With a lot of what counts as autistic representation (in my personal opinion) there’s either a reluctance to name it or a tendency to turn the character into a caricature of a bunch of stereotypical autistic traits. Or in the case of Big Bang Theory and Sheldon, both. Ugh, BBT.
Community doesn’t do this. That Abed is likely autistic is mentioned in his opening dialogue, is explicitly named by the end of the first episode, and frequently raised again without judgment. It’s not perfect. One of the characters misunderstands the word “tardiness” and apologizes to Abed for its use. Another character does some dramatic shushing when someone almost mentions autism. In the first example, the joke is clearly on the person apologizing and everyone else seems to know he’s being obnoxious. It’s still pretty screwy and I would like it examined more, but it doesn’t bother me much. The second one bothers me more because, like with the same character’s homophobia, no one challenges it at all. The person who almost said “autism” (the horror!) changes the track of her sentence, making it seem like there’s actually something wrong with using the word or with suggesting he has a disability. Huge step backward from that fantastic first episode!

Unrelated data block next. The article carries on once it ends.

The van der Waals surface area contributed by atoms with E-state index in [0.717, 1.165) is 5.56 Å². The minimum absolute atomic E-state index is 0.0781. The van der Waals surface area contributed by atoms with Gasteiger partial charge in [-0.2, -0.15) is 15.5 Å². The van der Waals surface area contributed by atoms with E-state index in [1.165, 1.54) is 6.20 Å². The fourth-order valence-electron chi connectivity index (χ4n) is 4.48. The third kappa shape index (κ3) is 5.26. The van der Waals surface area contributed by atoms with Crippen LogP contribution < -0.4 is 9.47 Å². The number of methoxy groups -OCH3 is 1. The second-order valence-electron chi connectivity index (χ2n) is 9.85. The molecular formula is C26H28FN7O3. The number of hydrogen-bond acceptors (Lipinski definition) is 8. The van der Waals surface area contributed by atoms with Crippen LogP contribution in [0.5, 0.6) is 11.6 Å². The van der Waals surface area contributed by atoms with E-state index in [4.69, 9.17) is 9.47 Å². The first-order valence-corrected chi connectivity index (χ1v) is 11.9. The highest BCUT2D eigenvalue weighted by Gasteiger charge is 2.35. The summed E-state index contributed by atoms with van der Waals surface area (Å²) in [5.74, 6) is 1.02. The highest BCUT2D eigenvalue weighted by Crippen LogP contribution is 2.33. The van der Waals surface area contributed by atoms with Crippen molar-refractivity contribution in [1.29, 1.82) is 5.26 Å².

But I still have hope for the series. Overall, I enjoy it a lot and in particular its nods to geek culture. I like that characters’ strengths and weaknesses are often two sides of the same coin and that people are accepted and even celebrated for their whole selves. And I love the idea of creating an instant community, no matter how unrealistic. That people can care for each other and help each other grow even if you have almost nothing in common.
The discussion theme for my church this month is “covenant,” and for a religion that’s built on that (UU) there has been a surprising amount of difficulty figuring out what it means. It’s a slippery word and I’m still not sure I understand, but I think this show sums up the goal of it. And they do it without any official agreement or uniting interest. They aren’t friends, they’re explicitly a community that chooses to be together and look out for each other even though none of them would have anything to do with each other in their everyday lives. I’ve never seen that actually happen in life, but I want it and I hold out hope for it.